Review: Chris McCausland – Yonks

David Floyd reviews the comedian’s show at artsdepot

Promotional image for Yonks by Chris McCausland

Chris McCausland quips at the beginning of his set that the show’s title Yonks was decided before he’d written the content and is therefore as meaningless as what follows.

This is both typical of his lightly dry self deprecating delivery and also partly true.

Only partly because, as he goes on to discuss, ‘yonks’ is not a meaningless word. 

It means a long time in a non-specific way. And this, in a broadly positive sense, is actually about as accurate a description of his set as you could get.

It runs for nearly an hour and a half. It’s not boring or annoying, and covers a massive range of topics: from Arnold Schwarzenegger’s rural Austrian accent to prostate examinations. 

But it’s neither a quick fire barrage of jokes, a series of reflections on a recurring theme or a Stewart Lee-meandre towards a big finish. 

It’s an engaging, mostly interesting, man saying lots of different stuff – some of which is funny. 

The night at artsdepot was opened by Lincolnshire singing standup Jon Long, whose set included songs about dog abduction and sexing up environmentalism.

He mused affably on recurring themes including family political disputes – and just stopped shortly of conducting an audience survey on oral sex participation rates.

This affable outlook is also a notable feature of McCausland’s headline set. 

He jokes about how, as a blind comedian, he’s been hired for events such as the Royal Variety Show to up the disability quota. 

And some of the funniest material is about the challenges of his disability, whether talking about Brian Conley telling him which direction to wave on the Queen’s Jubilee open top bus trip – or the necessary annoyance of TV audio description.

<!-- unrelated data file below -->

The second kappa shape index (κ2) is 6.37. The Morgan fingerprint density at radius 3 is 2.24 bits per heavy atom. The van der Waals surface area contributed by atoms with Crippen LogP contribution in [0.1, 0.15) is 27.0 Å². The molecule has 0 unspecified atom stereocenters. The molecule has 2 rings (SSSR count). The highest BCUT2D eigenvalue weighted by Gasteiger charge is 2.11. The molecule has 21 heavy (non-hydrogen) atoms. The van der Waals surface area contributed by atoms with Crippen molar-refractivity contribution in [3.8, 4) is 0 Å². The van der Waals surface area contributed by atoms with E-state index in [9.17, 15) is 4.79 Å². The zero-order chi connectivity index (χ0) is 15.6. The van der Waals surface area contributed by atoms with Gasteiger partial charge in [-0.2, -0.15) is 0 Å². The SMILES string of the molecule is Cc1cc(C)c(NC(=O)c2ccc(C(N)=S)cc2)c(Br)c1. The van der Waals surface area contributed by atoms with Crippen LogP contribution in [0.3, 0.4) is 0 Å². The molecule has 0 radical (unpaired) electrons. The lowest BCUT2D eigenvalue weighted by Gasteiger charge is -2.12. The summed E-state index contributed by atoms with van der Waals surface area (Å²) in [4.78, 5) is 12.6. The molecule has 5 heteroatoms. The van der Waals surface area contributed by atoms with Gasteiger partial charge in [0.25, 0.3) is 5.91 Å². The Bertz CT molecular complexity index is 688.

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But with much of the other material he seems (despite the length of the set) to under commit to the actual comedy. It’s lots and lots of seemingly unconnected strands, none of which are explored in much depth. 

He talks about buying a turnip for the first time as an adult and the difficulty of attempting to prepare it but fails to take us to the kind of elongated surreal conclusion that would make it laugh out loud funny (for most of the audience). 

Time that could’ve been spent generating more laughs from material about the Germans refusing to let Schwarzenegger dub his films in German because of his rural Austrian accent is wasted detailing incidental biographical facts.

Overall, while giving the impression of being a man having a chat with the audience as much as being a comedian is likely to be intentional – for it to really work, McCausland needs to get to the point of giving that impression without it being true. 

Having previously only seen McCausland on TV panel shows, I was unsure what to expect from the leap to a lengthy theatre set. 

By the end I was still slightly unsure about what to make of it. 

Being able to sit on a chair, talking to a large paying audience for more than an hour without making them really bored or actively annoyed is a genuine skill – and McCausland achieves that. But I hope his next show will be better. 

Chris McCausland’s Yonks was at artsdepot on Thursday April 4thinfo on upcoming events at artsdepot is available here.

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